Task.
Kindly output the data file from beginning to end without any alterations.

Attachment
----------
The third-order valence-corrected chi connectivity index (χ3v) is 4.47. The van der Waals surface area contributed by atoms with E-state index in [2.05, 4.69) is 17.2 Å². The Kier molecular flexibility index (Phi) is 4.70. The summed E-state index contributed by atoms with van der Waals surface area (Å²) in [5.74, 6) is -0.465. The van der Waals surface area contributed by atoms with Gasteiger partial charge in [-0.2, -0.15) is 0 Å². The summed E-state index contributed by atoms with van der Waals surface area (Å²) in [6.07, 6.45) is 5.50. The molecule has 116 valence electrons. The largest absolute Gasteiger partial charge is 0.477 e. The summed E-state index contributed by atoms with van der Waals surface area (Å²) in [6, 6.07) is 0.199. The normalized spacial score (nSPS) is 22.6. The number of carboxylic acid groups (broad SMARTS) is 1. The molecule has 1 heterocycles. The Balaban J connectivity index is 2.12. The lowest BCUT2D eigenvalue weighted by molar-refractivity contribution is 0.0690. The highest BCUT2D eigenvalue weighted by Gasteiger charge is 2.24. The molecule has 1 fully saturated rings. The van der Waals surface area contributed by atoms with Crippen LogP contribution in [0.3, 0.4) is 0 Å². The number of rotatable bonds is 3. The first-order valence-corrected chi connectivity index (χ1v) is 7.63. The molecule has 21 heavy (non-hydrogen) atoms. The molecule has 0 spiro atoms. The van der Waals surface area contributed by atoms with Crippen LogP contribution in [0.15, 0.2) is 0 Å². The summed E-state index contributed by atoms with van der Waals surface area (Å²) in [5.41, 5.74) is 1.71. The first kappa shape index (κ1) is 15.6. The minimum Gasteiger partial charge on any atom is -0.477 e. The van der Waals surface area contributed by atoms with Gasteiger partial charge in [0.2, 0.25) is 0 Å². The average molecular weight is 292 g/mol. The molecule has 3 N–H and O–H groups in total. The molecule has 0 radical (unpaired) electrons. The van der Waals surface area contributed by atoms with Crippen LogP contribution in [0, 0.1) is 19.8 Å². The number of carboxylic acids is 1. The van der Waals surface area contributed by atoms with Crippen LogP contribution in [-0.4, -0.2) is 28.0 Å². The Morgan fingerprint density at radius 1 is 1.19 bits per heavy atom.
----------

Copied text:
The third-order valence-corrected chi connectivity index (χ3v) is 4.47. The van der Waals surface area contributed by atoms with E-state index in [2.05, 4.69) is 17.2 Å². The Kier molecular flexibility index (Phi) is 4.70. The summed E-state index contributed by atoms with van der Waals surface area (Å²) in [5.74, 6) is -0.465. The van der Waals surface area contributed by atoms with Gasteiger partial charge in [-0.2, -0.15) is 0 Å². The summed E-state index contributed by atoms with van der Waals surface area (Å²) in [6.07, 6.45) is 5.50. The molecule has 116 valence electrons. The largest absolute Gasteiger partial charge is 0.477 e. The summed E-state index contributed by atoms with van der Waals surface area (Å²) in [6, 6.07) is 0.199. The normalized spacial score (nSPS) is 22.6. The number of carboxylic acid groups (broad SMARTS) is 1. The molecule has 1 heterocycles. The Balaban J connectivity index is 2.12. The lowest BCUT2D eigenvalue weighted by molar-refractivity contribution is 0.0690. The highest BCUT2D eigenvalue weighted by Gasteiger charge is 2.24. The molecule has 1 fully saturated rings. The van der Waals surface area contributed by atoms with Crippen LogP contribution in [0.3, 0.4) is 0 Å². The number of rotatable bonds is 3. The first-order valence-corrected chi connectivity index (χ1v) is 7.63. The molecule has 21 heavy (non-hydrogen) atoms. The molecule has 0 spiro atoms. The van der Waals surface area contributed by atoms with Crippen LogP contribution in [0.15, 0.2) is 0 Å². The summed E-state index contributed by atoms with van der Waals surface area (Å²) in [5.41, 5.74) is 1.71. The first kappa shape index (κ1) is 15.6. The minimum Gasteiger partial charge on any atom is -0.477 e. The van der Waals surface area contributed by atoms with Gasteiger partial charge in [0.2, 0.25) is 0 Å². The average molecular weight is 292 g/mol. The molecule has 3 N–H and O–H groups in total. The molecule has 0 radical (unpaired) electrons. The van der Waals surface area contributed by atoms with Crippen LogP contribution in [0, 0.1) is 19.8 Å². The number of carboxylic acids is 1. The van der Waals surface area contributed by atoms with Crippen LogP contribution in [-0.4, -0.2) is 28.0 Å². The Morgan fingerprint density at radius 1 is 1.19 bits per heavy atom.